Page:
It is always surprising to me that the words ‘slut’, ‘hoe’, and ‘whore’ are thrown around so casually and regularly in conversation. Many conversations where girls are slut-shamed because of something they have done or how many people they have hooked up with are looked upon as taboo, but when it comes to what a girl is wearing, conversation is commonplace. Conversation about what girls are wearing is encouraged by schools with their strict dress codes that are often sexist, specifically targeting girls as the subject of their rules. For example, many school dress codes include regulation on skirt or short length, width of straps, and exposing of cleavage. Also, many schools strictly enforce what a girl is wearing, but overlook any violation by boys.
There are hundreds of stories of girls standing up against their school dress codes and exposing the sexism so present in school policy, one of most popular being Carey Burgess, the school President from South Carolina who was sent home for wearing a shirt that was too short. Carey is not the only girl being sent home for her outfit choices- girls are also being forced to wear shame suits or are being sent to detention for what they are wearing often with the justification that their outfits are “too distracting” for male students and even male teachers. It is not surprising that in a “boys will be boys” society, girls are the culprits for distracting their male peers, not the boys themselves. The fact that school administrators and teachers promote this idea proves the idea that dress codes are sexist and specifically target girls.
In a society where girls are policed for everything from career choices to body weight, it is not surprising that girls are policed for what they are wearing as well. Girl’s bodies are viewed as “off limits” and “overly sexualized”, especially girls of color and bigger girls. This is where the true issue of dress code lies- that it isn’t about what girls are wearing, it is about their bodies. Schools are teaching girls at such a young age that their bodies are off-limits and that they’re dangerous to a boy’s well-being and education. Schools are thereby teaching young adults that girls are responsible for the actions of boys and that girls are to blame if something happens to them. This is why dress code perpetuates rape culture and victim blaming- it encourages blaming girls for what happens to them based on what they are wearing.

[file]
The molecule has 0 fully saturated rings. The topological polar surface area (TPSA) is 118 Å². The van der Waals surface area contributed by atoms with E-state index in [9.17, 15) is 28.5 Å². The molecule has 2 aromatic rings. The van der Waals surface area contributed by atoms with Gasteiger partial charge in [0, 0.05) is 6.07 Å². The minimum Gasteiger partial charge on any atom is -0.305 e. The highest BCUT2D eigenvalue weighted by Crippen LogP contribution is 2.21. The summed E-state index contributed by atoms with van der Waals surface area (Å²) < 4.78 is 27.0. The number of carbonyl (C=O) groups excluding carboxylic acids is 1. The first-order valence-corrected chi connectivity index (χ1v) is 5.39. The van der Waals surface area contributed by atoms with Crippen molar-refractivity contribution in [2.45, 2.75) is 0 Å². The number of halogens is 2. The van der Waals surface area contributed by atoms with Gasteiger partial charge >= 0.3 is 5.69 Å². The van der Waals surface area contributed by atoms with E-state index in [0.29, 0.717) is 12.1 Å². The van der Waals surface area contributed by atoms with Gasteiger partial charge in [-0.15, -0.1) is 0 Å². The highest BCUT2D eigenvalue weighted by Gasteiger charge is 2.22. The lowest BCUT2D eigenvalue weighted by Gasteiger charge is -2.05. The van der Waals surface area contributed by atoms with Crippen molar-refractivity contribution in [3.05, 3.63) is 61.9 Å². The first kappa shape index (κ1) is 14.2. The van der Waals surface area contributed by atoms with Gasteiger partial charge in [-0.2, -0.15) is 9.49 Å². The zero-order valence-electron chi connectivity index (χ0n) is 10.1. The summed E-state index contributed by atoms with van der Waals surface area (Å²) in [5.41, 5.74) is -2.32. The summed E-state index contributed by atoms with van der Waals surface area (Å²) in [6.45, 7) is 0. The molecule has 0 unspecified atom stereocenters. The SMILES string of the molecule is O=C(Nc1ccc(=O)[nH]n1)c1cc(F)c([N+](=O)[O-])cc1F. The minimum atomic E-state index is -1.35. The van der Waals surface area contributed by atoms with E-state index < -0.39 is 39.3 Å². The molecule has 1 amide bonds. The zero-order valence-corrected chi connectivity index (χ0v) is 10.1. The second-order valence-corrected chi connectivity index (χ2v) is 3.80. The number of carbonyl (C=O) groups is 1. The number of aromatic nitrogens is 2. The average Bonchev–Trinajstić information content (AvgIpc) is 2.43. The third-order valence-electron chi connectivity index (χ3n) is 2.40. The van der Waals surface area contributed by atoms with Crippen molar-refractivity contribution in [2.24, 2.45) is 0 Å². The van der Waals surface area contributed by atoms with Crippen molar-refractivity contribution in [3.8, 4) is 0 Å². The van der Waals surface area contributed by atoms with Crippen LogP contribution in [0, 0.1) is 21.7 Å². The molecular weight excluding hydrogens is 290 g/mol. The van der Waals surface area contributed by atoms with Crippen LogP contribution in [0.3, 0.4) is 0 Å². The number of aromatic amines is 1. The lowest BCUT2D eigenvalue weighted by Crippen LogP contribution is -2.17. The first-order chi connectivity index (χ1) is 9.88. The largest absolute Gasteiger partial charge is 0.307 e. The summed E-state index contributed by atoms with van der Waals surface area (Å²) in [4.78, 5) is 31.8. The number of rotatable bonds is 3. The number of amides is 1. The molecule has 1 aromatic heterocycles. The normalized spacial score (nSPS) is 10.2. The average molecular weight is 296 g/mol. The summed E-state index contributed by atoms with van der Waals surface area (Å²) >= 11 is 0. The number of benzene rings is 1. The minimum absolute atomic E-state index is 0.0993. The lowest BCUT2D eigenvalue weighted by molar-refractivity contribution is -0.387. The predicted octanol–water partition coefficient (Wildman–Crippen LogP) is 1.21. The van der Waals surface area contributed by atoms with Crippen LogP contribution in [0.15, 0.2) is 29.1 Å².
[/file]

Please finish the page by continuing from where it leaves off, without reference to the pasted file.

Because of dress codes, girls see themselves as objects who should not attract attention from boys. Also, girls who get in trouble are suddenly bad and dangerous and don’t deserve the respect of boys; not only does this shape the way boys see these girls, but also how these girls see themselves: as objects who don’t deserve respect from boys if they dress a certain way. Girls are also looked upon has having less respect for themselves the less they wear, which often leads boys, and even other girls, to view them as lesser. It is this culture of girls being “sluts” if they show a certain amount of skin that is imprinted into student’s heads that often leads them to slut shame someone based on what they are wearing. Although much of the blame for slut-shaming is placed on boys and the way they judge girls based on what they are doing or wearing, in fact, there is an aspect of girls policing other girls that is sometimes left out of the dialogue about slut-shaming.
As stated in Rebecca Raby’s thesis, “Tank Tops Are Okay, But I Don’t Want to See Her Thong” where she interviewed various girls on the issue of dress code, “These comments were frequently set starkly against concomitant hostility against other girls’ revealing dress and a consequent appreciation of dress codes”. This shows how girls sometimes agree with dress code regulation, considering clothing like spaghetti straps “slutty”. Some of the girls in her study group felt that certain clothing was “sleazy” even though they agreed a girl should be allowed to wear that clothing if she wanted to. This shows how schools’ dress codes often give girls standards or “reference points” by which to judge other girls clothing choices.
It’s hard to see what we can do in a society so immersed in dress code to change this. Schools are teaching kids at a young age to judge girls based on their clothing and that their clothing is directly correlated to their worth, so how is it possible that we can get around that when it is so embedded in our culture? In a society where 1 in 4 women will be raped in college, it is crucial that schools take measures to avoid perpetuating rape culture and foster an environment where girls are not sexualized and where “boys will be boys” is not a valid excuse. Convincing schools to change policy is rarely a viable option, but girls who are exposing these instances on social media are the ones taking the right steps to expose the injustices of school dress code. Hashtags like #IAmMoreThanADistraction are bringing problems to the general public and allowing girls who are actively facing these injustices to take a stand. This is one of the first steps we can take to end the sexism of dress code along with being aware that these rules may be changing the way we view other girls and taking active steps to avoid perpetuating this slut-shaming. Once this happens, maybe ‘slut’ will stop being a major part of our vocabulary and we will start standing up for girls who are being slut shamed instead of participating, and even encouraging, the conversation.